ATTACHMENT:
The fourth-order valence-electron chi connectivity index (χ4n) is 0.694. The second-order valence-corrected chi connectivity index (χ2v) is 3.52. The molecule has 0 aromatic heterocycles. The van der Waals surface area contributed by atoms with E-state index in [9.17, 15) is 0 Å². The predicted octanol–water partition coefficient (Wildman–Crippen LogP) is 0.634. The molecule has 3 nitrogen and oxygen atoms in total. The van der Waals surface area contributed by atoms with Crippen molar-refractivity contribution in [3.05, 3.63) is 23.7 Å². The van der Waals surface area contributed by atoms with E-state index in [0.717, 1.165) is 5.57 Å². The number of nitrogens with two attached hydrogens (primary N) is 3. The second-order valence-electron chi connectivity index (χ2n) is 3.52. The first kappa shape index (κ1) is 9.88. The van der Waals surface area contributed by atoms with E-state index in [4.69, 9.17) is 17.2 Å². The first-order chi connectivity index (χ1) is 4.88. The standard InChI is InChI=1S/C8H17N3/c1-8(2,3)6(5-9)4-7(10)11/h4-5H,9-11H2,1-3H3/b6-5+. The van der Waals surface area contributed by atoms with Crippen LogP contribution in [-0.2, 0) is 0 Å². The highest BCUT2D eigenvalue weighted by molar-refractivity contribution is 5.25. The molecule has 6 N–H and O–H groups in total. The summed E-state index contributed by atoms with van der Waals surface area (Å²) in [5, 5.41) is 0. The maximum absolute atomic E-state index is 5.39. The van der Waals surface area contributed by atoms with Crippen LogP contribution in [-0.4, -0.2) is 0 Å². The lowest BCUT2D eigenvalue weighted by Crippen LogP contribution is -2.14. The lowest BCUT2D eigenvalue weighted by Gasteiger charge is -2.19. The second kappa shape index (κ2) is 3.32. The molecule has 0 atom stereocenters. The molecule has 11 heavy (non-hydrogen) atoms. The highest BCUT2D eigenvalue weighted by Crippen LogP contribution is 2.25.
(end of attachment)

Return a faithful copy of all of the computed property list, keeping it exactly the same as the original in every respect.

The fourth-order valence-electron chi connectivity index (χ4n) is 0.694. The second-order valence-corrected chi connectivity index (χ2v) is 3.52. The molecule has 0 aromatic heterocycles. The van der Waals surface area contributed by atoms with E-state index in [9.17, 15) is 0 Å². The predicted octanol–water partition coefficient (Wildman–Crippen LogP) is 0.634. The molecule has 3 nitrogen and oxygen atoms in total. The van der Waals surface area contributed by atoms with Crippen molar-refractivity contribution in [3.05, 3.63) is 23.7 Å². The van der Waals surface area contributed by atoms with E-state index in [0.717, 1.165) is 5.57 Å². The number of nitrogens with two attached hydrogens (primary N) is 3. The second-order valence-electron chi connectivity index (χ2n) is 3.52. The first kappa shape index (κ1) is 9.88. The van der Waals surface area contributed by atoms with E-state index in [4.69, 9.17) is 17.2 Å². The first-order chi connectivity index (χ1) is 4.88. The standard InChI is InChI=1S/C8H17N3/c1-8(2,3)6(5-9)4-7(10)11/h4-5H,9-11H2,1-3H3/b6-5+. The van der Waals surface area contributed by atoms with Crippen LogP contribution in [-0.2, 0) is 0 Å². The highest BCUT2D eigenvalue weighted by molar-refractivity contribution is 5.25. The molecule has 6 N–H and O–H groups in total. The summed E-state index contributed by atoms with van der Waals surface area (Å²) in [5, 5.41) is 0. The maximum absolute atomic E-state index is 5.39. The van der Waals surface area contributed by atoms with Crippen LogP contribution in [-0.4, -0.2) is 0 Å². The lowest BCUT2D eigenvalue weighted by Crippen LogP contribution is -2.14. The lowest BCUT2D eigenvalue weighted by Gasteiger charge is -2.19. The second kappa shape index (κ2) is 3.32. The molecule has 0 atom stereocenters. The molecule has 11 heavy (non-hydrogen) atoms. The highest BCUT2D eigenvalue weighted by Crippen LogP contribution is 2.25.